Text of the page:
Learn About Prints

An intaglio technique in which gradations of tone or shadow are produced rather than sharp lines; often this technique is used in conjunction with etching for images that can resemble watercolor washes. In this process the artist applies a granular, acid-resistant ground to the plate before submerging it in an acid bath that “bites” in and around the granules creating large areas of texture. The use of grounds with varying granule sizes produces different degrees of tone. Spitbite aquatint involves painting acid directly onto the aquatint ground of the prepared plate. Traditionally, a clean brush was coated with saliva, dipped into nitric acid and brushed onto the ground, hence the name of this process. Now artists may use ethylene glycol or Kodak Photoflo, in combination with or in place of saliva, to control the strength of the acid applied.

Artist’s Proof
A category of proof which relates to a practice dating back to the era when a patron or publisher commissioning prints provided an artist with lodging, living expenses, and a printing studio with workmen, supplies and paper. The artist was given a portion of the edition (to sell) as payment for his work. Though artists today are paid for their editions, the tradition has persisted and a certain number of impressions are put aside for the artist. Artist’s proofs are annotated as such or as A.P., or Épreuve d’Artiste (E.A.).
An intaglio technique characterized by clean tapered lines made by incising a metal plate (traditionally copper) with a sharp tool called a burin. A range of line widths is possible depending on the size of tools used, making delicate tonalities also possible. The incised lines hold the ink when the image is pressed. Engraving is the technique most commonly seen in Old Master prints.
With a visual result similar to drawing, etched lines are usually free with blunt terminations as a result of the artist drawing with a sharp tool through a soft, often wax-based, ground coated on the plate. Volume and contour is created using a technique called hatching, where the artist changes the spaces, angles, lengths and qualities of the lines The plate is then placed into an acid bath, where the acid eats away, or “bites,” the exposed metal of the incised lines leaving the areas that are coated with ground untouched. The artist can achieve a broad range of tonality with etching by controlling the time the plate spends in the acid-bath.
This technique is a variation of relief printing, which uses a sheet of linoleum mounted on a plank of wood. Because linoleum has a smooth surface rather than the grainy texture of wood, the resulting prints are characterized by even areas of color and ink. As with woodcuts, linocut printing is a relief process where the areas which are carved away do not to receive ink. Separate blocks must be carved for each color in the print, however, artists can, using a reductive technique, use one block to print in multiple colors. In this instance, the artist carves further into the block after each color is editioned to reveal the next layer to be printed. Blocks are usually worked in color from light to dark, and as a result their surface is almost completely carved away, making it impossible to edition the print again.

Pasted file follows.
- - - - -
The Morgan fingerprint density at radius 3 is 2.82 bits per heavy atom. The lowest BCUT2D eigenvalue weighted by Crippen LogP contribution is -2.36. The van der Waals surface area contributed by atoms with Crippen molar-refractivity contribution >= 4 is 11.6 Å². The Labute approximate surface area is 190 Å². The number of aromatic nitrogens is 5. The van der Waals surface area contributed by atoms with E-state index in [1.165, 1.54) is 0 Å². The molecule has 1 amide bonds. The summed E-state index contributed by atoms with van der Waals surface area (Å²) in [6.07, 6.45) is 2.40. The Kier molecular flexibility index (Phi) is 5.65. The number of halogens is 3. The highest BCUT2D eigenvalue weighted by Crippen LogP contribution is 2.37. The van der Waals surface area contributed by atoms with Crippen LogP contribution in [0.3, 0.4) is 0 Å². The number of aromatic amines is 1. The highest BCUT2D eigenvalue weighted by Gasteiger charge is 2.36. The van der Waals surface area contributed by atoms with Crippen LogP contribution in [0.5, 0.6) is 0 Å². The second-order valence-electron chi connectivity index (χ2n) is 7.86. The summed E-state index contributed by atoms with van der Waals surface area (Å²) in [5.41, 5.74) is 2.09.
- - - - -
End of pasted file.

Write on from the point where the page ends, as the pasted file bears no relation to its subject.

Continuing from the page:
Literally meaning “stone drawing,” this type of print is made by drawing or painting onto the surface of a limestone using a greasy crayon or liquid wash and is best known for its flat painterly surface. Because lithography is planographic, the resultant design lies on the surface of the paper, rather than pressed in or raised up from the page, as in other techniques. Colors appear smooth and uniform in tone. It is possible to use multiple colors in a lithograph, each color, as in the other techniques described here, requiring its own stone and several subsequent runs through the press. A zincograph is a print made by the same process, the only difference being that the artist uses a zinc plate rather than a stone as the surface of the composition.
This technique was developed in France in the early twentieth century. Translated “stencil,” this process allows the artist to directly add hand-colored areas to an impression by painting these areas through a stencil. The stencil itself is usually knife-cut from thin coated paper, paperboard, plastic, or metal and the ink or paint is applied with a brush. This technique is sometimes combined with other planographic methods, such as lithography
Screenprint (Serigraph, Silk Screen)
A process based on the stencil principle in which material is attached to a mesh screen to block the flow of ink to the paper in that particular area. A squeegee is used to force the paint or ink through the exposed areas of the mesh screen. A separate screen is required for each color in the artist’s composition and the same piece of paper is printed with each screen in succession. The resultant image is simple, yet bold and often has a graphic quality.
Woodcuts are identical to linocuts in process, but have a unique appearance because the inked surface of the block often picks up the texture of the wood grain, which in turn transfers to the printed image. Woodcuts were some of the first kinds of prints made in ninth-century China, and the practice was later adopted by the Europeans. In the seventeenth and eighteenth centuries, Japanese artists using woodcut techniques reached an exceptional level of artistic achievement through a style called ukiyo-e. Multiple colors can be achieved by creating a separate block for each color, however around 1915, artists in the Provincetown art colony developed white-line woodcuts – a process which allowed for many colors to be printed on one block. By cutting a groove between each colored surface in the composition, the artists were able to apply ink only to the raised areas while the groove, which does not receive ink, prints as a blank or “white” line which separates each area of color.